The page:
WASHINGTON—Information technology has reshaped entire industries, boosting quality and cutting costs, and it is time for the same type of transformation in higher education, according to a new analysis from the Information Technology and Innovation Foundation (ITIF). ITIF, a leading tech policy think tank, urges the federal government to adopt policies to help separate learning from credentialing, which currently comes mostly in the form of traditional college diplomas, in order to allow individuals to more effectively demonstrate educational mastery to prospective employers.
“We have seen that technology creates opportunities to reorganize business processes and reimagine entire industries. But even as IT and the Internet have created new ways to research, learn, and impart knowledge, higher education has avoided disruption,” said ITIF Senior Fellow Joseph V. Kennedy, the report’s lead author. “Colleges and universities hold a legacy franchise—the responsibility to educate students plus the power to grant them degrees. This reduces their incentive to help students take advantage of opportunities to learn outside the classroom, since it would reduce revenue, and they lack strong incentives to raise standards because it could drive away their customers, the students. Students meanwhile have little incentive to push themselves harder than necessary to earn their degrees, since those ‘sheepskins’ derive their value largely from institutional brand quality rather than clear measures of academic achievement. Given the need to build up America’s skilled workforce, now is the time to create alternative paths to certification that would let students pursue their best options for learning while applying competitive pressure on colleges and universities to improve quality and reduce costs.”
Kennedy and coauthors Daniel Castro, ITIF’s vice president, and Robert Atkinson, ITIF’s president, identify two major problems with the current higher education system: First, institutions usually limit students from mixing and matching cheaper ways of learning, such as community college courses, massively open online courses (MOOCs), or self-study, all of which could make higher education more efficient and less costly. Second, since each college and university has its own grading practices and degree standards, students, parents, and employers have little ability to compare the quality of education that different schools provide for a particular degree, diminishing the incentives for schools to compete on how well they actually educate students. Likewise, since degrees do little to differentiate among graduates, students have little motivation for learning more than the minimum to get a degree.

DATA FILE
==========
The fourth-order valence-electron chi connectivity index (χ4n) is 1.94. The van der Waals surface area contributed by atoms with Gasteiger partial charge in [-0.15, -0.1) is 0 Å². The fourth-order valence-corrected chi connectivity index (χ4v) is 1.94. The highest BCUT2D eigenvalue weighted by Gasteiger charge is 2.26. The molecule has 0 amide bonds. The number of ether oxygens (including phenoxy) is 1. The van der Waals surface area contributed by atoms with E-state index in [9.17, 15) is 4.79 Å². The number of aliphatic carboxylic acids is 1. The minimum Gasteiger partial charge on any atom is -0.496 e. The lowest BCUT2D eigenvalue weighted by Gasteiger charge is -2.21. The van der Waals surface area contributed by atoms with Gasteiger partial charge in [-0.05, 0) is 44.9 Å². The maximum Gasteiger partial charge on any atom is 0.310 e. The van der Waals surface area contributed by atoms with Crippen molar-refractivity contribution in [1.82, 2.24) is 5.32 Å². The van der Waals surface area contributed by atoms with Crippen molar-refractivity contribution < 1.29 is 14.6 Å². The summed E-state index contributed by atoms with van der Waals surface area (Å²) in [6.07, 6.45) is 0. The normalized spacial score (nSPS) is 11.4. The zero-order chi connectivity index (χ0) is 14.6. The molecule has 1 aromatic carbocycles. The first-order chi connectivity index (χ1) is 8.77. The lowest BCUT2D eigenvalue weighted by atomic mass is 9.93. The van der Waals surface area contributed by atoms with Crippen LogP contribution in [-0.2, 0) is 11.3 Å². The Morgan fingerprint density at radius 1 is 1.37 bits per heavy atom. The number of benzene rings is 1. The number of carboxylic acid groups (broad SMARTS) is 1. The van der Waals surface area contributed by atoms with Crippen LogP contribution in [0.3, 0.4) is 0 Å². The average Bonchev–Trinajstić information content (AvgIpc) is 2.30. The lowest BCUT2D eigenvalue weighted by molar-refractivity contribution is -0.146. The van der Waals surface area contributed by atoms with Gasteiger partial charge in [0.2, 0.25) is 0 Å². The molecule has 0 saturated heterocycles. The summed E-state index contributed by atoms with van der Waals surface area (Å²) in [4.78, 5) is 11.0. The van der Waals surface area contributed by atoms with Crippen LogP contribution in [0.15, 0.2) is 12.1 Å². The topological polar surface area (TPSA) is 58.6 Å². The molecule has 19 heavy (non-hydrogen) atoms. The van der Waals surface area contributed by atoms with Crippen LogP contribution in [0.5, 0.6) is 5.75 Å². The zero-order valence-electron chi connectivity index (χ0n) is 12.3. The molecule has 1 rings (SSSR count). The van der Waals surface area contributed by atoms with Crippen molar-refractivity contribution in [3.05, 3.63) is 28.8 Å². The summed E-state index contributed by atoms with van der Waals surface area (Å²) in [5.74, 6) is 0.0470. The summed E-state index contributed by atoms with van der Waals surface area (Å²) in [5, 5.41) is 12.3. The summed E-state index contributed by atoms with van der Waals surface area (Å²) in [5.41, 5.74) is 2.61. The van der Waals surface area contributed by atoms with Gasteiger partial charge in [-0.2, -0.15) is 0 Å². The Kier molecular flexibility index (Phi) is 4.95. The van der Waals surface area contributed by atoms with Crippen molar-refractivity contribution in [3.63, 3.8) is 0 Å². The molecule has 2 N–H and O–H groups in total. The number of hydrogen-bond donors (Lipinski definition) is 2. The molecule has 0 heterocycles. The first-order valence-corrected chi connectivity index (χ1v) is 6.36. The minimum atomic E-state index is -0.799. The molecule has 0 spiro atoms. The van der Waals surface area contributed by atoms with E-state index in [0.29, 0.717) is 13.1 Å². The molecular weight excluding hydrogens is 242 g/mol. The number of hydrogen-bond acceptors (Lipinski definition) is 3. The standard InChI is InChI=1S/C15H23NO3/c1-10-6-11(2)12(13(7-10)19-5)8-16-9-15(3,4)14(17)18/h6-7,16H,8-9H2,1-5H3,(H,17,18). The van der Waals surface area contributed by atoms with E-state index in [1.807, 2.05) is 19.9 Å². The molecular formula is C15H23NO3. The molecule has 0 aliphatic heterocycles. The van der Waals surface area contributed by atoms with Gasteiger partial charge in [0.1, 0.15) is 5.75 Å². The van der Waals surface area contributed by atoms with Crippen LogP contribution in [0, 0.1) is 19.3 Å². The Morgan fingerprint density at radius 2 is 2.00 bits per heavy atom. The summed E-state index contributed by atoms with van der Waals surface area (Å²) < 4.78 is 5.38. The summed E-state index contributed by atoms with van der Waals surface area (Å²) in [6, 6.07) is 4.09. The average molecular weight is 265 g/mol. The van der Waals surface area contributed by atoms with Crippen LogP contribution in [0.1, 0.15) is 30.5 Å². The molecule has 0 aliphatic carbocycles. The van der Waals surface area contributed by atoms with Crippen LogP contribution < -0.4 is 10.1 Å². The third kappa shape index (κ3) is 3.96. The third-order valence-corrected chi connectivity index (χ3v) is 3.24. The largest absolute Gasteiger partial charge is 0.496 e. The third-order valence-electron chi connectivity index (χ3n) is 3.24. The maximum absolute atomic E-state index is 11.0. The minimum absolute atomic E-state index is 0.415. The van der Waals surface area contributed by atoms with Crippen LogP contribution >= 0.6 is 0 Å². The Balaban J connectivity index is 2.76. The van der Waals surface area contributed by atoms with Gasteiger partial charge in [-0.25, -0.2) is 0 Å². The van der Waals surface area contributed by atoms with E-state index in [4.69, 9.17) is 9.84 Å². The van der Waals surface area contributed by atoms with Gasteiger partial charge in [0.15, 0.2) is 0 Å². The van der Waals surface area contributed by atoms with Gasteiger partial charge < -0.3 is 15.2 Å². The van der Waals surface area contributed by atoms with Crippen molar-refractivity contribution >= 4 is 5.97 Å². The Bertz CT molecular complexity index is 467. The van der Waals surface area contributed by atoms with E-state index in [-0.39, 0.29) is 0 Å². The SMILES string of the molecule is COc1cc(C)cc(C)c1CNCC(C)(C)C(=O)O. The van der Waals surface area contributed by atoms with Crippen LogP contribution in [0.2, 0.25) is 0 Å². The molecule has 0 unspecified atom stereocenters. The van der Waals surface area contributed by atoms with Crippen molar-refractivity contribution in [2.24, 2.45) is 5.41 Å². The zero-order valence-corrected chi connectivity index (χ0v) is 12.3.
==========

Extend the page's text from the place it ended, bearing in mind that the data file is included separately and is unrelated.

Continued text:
“If we want more educational innovation and lower costs, as well as higher-quality educational outcomes, then it is time to break the legacy connection between teaching students and certifying their academic achievements,” said Castro. “We should move to a model where students have alternative ways of demonstrating their knowledge and skills. But this is in part a chicken-or-egg problem, with employers still relying on degrees and students not having access to alternative accreditation systems. The federal government should solve this by fostering a national network of certified organizations that assess the learning and skills of young people before they enter the workplace.”
The report calls on Congress to enact a series of reforms when it reauthorizes the Higher Education Act:
- Establish a process to accredit organizations that provide certifications;
- Encourage federal agencies to accept alternative certifications in lieu of degree requirements;
- Require the administration to encourage the private sector to recognize and rely on alternative certifications in their hiring decisions;
- Allow students to use federal aid for alternative learning options, such as MOOCs;
- Ensure graduate programs consider applicants with alternative certifications; and
- Require the administration to conduct a regular survey of employer needs.
“Increasingly college graduates lack the skills needed to help effectively drive U.S. economic growth. Dramatic reform of higher education is both necessary and possible,” said Atkinson. “Separating the tasks of education and certification will increase pressure on existing institutions to hold down costs and to provide measurable improvements in education. These reforms will also give students better information about the quality of the education they can expect to get and give employers better information about the readiness of job applicants, both of which are critical to creating the right incentives to boost the quality of teaching and learning.”